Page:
The North Coast Environment Council (NCEC) has accused the NSW government of trying to keep the public in the dark about its proposals for logging on public land. The proposals include opening state forests to increased logging, zoning 140,000 hectares for clearfelling, removing the need to look for and protect most threatened species before logging, reducing stream buffers and allowing logging in old growth forest.
The Supreme Court in Brisbane on May 2 overturned the Land Court decision of May 31 last year that recommended rejection of the stage 3 expansion of the New Acland (NAC) coalmine on Queensland's Darling Downs.
On February 14, the Department of Environment and Science refused the application for an amended environmental authority to allow for Stage 3, however the minister deferred a decision pending the outcome of the judicial review.
For more than 20 years, locals on the NSW Central Coast have been fighting a proposed coalmine in the Dooralong and Yarramalong valleys near Wyong.
The area is an important part of the drinking water catchment for more than 300,000 people, and the proposed Wallarah 2 longwall coalmine threatens to take millions of litres of water each year out of the catchment and pollute local waterways.
Below is a part of the Socialist Alliance’s climate action plan. For more information go to the policy page.
The federal and Victorian governments announced on March 27 a two-year extension of the controversial Regional Forest Agreements (RFAs) for East Gippsland, the North East and the Central Highlands. They will be reassessed at the end of the two-year period.
With North America and Europe experiencing bitter cold snaps and heavy snowfall over the past winter, climate scientists have recorded an exceptionally warm season in the Arctic Circle. Researchers say there is a strong link between the climate crisis marked by the Arctic temperature rises and extreme winter weather events.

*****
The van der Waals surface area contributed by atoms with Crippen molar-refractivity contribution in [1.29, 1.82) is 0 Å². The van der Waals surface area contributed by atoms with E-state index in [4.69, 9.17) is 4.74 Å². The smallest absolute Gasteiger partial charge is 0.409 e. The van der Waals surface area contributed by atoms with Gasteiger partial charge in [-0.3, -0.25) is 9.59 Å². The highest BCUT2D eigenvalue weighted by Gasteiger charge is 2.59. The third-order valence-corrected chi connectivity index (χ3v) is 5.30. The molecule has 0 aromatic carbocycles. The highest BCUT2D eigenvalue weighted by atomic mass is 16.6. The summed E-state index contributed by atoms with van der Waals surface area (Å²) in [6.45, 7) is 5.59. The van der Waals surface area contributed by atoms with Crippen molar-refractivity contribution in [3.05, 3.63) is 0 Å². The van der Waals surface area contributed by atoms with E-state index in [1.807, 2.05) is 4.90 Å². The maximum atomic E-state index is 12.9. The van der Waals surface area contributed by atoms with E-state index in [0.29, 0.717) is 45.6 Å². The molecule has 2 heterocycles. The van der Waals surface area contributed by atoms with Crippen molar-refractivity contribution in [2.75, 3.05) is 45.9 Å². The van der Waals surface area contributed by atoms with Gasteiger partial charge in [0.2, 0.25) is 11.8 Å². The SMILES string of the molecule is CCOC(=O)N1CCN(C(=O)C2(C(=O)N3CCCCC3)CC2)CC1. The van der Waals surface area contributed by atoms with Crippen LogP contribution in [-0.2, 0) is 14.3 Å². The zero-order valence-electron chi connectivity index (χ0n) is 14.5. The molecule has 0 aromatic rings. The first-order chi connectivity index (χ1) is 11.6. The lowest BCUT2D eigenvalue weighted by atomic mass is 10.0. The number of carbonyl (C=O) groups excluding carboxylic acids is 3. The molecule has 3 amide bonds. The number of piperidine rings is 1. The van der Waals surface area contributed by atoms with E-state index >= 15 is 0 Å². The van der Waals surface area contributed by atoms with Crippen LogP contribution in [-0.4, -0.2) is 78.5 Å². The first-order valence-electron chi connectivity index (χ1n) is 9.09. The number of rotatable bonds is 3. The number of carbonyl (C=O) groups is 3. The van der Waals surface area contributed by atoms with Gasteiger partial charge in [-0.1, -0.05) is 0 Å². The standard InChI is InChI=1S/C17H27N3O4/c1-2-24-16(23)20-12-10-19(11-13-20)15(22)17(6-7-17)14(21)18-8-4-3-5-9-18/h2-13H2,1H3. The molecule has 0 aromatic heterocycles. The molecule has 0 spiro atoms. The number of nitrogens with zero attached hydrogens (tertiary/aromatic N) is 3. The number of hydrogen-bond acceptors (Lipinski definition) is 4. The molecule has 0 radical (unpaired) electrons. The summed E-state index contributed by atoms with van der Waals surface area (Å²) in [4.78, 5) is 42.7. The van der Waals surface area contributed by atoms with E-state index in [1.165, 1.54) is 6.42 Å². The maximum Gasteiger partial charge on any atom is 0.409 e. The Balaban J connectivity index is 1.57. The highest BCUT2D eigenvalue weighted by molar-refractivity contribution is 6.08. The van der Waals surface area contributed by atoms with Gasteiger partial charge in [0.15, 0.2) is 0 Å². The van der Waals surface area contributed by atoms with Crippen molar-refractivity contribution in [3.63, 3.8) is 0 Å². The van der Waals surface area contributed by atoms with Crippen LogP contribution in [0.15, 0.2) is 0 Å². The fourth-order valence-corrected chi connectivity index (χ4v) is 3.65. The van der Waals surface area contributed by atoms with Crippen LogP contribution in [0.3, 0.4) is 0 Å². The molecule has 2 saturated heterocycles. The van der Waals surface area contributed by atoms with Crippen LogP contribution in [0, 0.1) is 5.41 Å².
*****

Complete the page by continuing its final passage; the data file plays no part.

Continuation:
Members of the Oakey Coal Action Alliance (OCAA) gathered in Acland on February 14 for the Queensland environment department’s decision on the environmental authority for New Hope Coal’s proposed Acland Stage 3 project.
Expecting the worst — that the department would reject the recommendation of the Land Court — local farmers and community members were overjoyed at the decision by Queensland’s Environment and Science Department to reject New Acland’s environmental authority amendment for the Stage 3 coalmine expansion.
A new report by Environment Victoria, Licence to Pollute: Why climate pollution is the unfinished business of reforms to the Environment Protection Authority, found the Victorian Environment Protection Authority (EPA) is failing to tackle climate pollution, despite undergoing a $162 million reform process.
The United States Senate passed a Bill on December 2 that will allow oil drilling in Alaska's Arctic National Wildlife Refuge (ANWR) – an area which has been protected since 1960. Chair of the Senate Energy and Natural Resources Committee, Senator Lisa Murkowski, managed to get a narrow 52-48 vote for the Bill – a part of the tax reform legislation – to pass.
The threatened 19.6-million acre refuge is located in northeastern Alaska and is home to polar bears, caribou, migratory birds and other wildlife, but also billions of barrels of crude oil underground.
As the decision deadline looms for the $1 billion Northern Australia Infrastructure Facility (NAIF) loan to Adani for construction of rail infrastructure for the Galilee Basin mega coalmine, a rash of protests erupted in Brisbane, Sydney, Melbourne, Townsville, Cairns, Mackay and at Adani’s work sites near Belyando in Central Queensland.